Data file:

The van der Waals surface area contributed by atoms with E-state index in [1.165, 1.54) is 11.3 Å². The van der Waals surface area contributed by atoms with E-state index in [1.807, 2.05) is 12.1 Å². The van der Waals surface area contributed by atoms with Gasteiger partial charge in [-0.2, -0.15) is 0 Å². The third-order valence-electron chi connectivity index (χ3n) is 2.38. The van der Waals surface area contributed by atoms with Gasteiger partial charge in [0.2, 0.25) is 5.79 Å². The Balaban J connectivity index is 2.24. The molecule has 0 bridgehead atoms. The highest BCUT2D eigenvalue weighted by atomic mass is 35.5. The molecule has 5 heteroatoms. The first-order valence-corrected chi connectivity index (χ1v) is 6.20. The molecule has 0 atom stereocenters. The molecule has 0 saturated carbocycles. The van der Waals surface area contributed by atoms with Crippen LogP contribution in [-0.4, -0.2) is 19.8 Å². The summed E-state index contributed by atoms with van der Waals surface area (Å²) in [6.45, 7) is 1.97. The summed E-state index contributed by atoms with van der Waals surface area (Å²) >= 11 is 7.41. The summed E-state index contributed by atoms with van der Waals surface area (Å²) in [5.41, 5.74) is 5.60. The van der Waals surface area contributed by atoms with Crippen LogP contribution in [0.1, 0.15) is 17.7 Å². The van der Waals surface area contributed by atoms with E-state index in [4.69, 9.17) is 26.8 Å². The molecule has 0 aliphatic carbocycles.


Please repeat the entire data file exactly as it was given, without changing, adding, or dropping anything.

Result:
The van der Waals surface area contributed by atoms with E-state index in [1.165, 1.54) is 11.3 Å². The van der Waals surface area contributed by atoms with E-state index in [1.807, 2.05) is 12.1 Å². The van der Waals surface area contributed by atoms with Gasteiger partial charge in [-0.2, -0.15) is 0 Å². The third-order valence-electron chi connectivity index (χ3n) is 2.38. The van der Waals surface area contributed by atoms with Gasteiger partial charge in [0.2, 0.25) is 5.79 Å². The Balaban J connectivity index is 2.24. The molecule has 0 bridgehead atoms. The highest BCUT2D eigenvalue weighted by atomic mass is 35.5. The molecule has 5 heteroatoms. The first-order valence-corrected chi connectivity index (χ1v) is 6.20. The molecule has 0 atom stereocenters. The molecule has 0 saturated carbocycles. The van der Waals surface area contributed by atoms with Crippen LogP contribution in [-0.4, -0.2) is 19.8 Å². The summed E-state index contributed by atoms with van der Waals surface area (Å²) in [6.45, 7) is 1.97. The summed E-state index contributed by atoms with van der Waals surface area (Å²) >= 11 is 7.41. The summed E-state index contributed by atoms with van der Waals surface area (Å²) in [5.41, 5.74) is 5.60. The van der Waals surface area contributed by atoms with Crippen LogP contribution in [0.1, 0.15) is 17.7 Å². The van der Waals surface area contributed by atoms with E-state index in [4.69, 9.17) is 26.8 Å². The molecule has 0 aliphatic carbocycles.